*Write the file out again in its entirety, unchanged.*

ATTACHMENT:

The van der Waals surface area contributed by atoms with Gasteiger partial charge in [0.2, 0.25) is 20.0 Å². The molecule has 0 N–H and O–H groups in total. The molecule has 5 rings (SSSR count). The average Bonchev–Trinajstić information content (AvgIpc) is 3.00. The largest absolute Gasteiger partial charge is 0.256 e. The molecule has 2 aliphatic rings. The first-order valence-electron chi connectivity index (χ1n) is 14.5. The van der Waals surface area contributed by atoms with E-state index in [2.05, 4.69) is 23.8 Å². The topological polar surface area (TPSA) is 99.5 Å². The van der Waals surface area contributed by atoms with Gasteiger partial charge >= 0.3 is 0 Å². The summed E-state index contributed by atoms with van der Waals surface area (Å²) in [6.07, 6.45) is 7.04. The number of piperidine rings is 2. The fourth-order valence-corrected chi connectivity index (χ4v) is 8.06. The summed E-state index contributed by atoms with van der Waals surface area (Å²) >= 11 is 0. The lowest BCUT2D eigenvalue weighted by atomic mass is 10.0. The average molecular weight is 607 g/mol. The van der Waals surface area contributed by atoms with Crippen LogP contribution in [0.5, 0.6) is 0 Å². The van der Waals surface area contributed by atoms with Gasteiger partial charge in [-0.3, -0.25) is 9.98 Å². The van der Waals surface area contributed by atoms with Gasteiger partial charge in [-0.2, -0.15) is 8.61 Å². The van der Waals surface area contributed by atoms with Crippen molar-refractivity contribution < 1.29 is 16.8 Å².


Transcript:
The van der Waals surface area contributed by atoms with Gasteiger partial charge in [0.2, 0.25) is 20.0 Å². The molecule has 0 N–H and O–H groups in total. The molecule has 5 rings (SSSR count). The average Bonchev–Trinajstić information content (AvgIpc) is 3.00. The largest absolute Gasteiger partial charge is 0.256 e. The molecule has 2 aliphatic rings. The first-order valence-electron chi connectivity index (χ1n) is 14.5. The van der Waals surface area contributed by atoms with E-state index in [2.05, 4.69) is 23.8 Å². The topological polar surface area (TPSA) is 99.5 Å². The van der Waals surface area contributed by atoms with Gasteiger partial charge >= 0.3 is 0 Å². The summed E-state index contributed by atoms with van der Waals surface area (Å²) in [6.07, 6.45) is 7.04. The number of piperidine rings is 2. The fourth-order valence-corrected chi connectivity index (χ4v) is 8.06. The summed E-state index contributed by atoms with van der Waals surface area (Å²) >= 11 is 0. The lowest BCUT2D eigenvalue weighted by atomic mass is 10.0. The average molecular weight is 607 g/mol. The van der Waals surface area contributed by atoms with Crippen LogP contribution in [0.5, 0.6) is 0 Å². The van der Waals surface area contributed by atoms with Gasteiger partial charge in [-0.3, -0.25) is 9.98 Å². The van der Waals surface area contributed by atoms with Gasteiger partial charge in [-0.2, -0.15) is 8.61 Å². The van der Waals surface area contributed by atoms with Crippen molar-refractivity contribution < 1.29 is 16.8 Å².